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Bartók and Ravel

Iceland Symphony Orchestra

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Andrea Tarrodi: Liguria
Béla Bartók: Piano Concerto no. 2
Béla Bartók: Concerto for Two Pianos, Percussion, and Orchestra
Maurice Ravel: La valse

Elim Chan

Pierre-Laurent Aimard
Tamara Stefanovich

French pianist Pierre-Laurent Aimard is one of the most interesting musicians of the present day, one referred to by the music critic of the Wall Street Journal as “a brilliant musician and an extraordinary visionary.” Aimard has won nearly all of the prizes imaginable, including Grammy and Gramophone awards, and was the 2017 recipient of the coveted International Ernst von Siemens Music Prize. He has recorded several CDs for Deutsche Grammophon and has appeared with top-ranking orchestras the world over.

On this programme, Aimard performs Bartók’s Piano Concerto no. 2, which is generally ranked among the most difficult concerti ever written for the instrument. In a memorable comment on the challenges of the piece, pianist András Schiff said, “For the piano player, it’s a finger-breaking piece. It is probably the single most difficult piece that I have ever played, and I usually end up with a keyboard covered by blood.” It should come as no surprise, then, that this concerto has only been performed once before in Iceland, nearly 30 years ago. In addition, Aimard and Tamara Stefanovich perform Bartók’s Concerto for Two Pianos, Percussion, and Orchestra, the composer’s own orchestration of his famous Sonata for Two Pianos and Percussion. Aimard and Stefanovich’s highly acclaimed recording of the concerto under the direction of Pierre Boulez was nominated for a Grammy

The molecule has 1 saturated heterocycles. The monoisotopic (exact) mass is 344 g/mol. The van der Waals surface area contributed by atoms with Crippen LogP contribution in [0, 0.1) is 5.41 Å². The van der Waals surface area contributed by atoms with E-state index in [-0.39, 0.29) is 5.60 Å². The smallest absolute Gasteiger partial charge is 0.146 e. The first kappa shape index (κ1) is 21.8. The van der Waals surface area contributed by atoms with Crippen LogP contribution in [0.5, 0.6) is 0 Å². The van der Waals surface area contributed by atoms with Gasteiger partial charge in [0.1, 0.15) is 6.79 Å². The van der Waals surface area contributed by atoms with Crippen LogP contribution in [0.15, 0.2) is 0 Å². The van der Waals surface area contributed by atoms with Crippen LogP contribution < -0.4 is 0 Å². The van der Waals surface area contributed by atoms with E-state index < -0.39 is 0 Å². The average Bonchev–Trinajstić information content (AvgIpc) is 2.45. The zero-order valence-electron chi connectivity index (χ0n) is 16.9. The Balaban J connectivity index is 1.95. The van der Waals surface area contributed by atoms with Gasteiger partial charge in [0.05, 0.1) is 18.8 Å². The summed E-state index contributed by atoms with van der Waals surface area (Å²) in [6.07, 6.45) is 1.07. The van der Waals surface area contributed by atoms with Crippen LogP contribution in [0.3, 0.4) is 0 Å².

This concert also includes a recent work by Swedish composer Andrea Tarrodi, a 2020 Nordic Council Music Prize nominee. In Liguria, she reminisces about a hike through the five fishing villages of Italy’s Cinque Terre region, by the Ligurian Sea. The work has been enthusiastically received and was performed at the Proms in the Royal Albert Hall, prompting one critic to call it “ecstatically colorful; one could think of Respighi polished and rebooted for the 21st century.”

Further information on the concert can be found on the Iceland Symphony Orchestra website.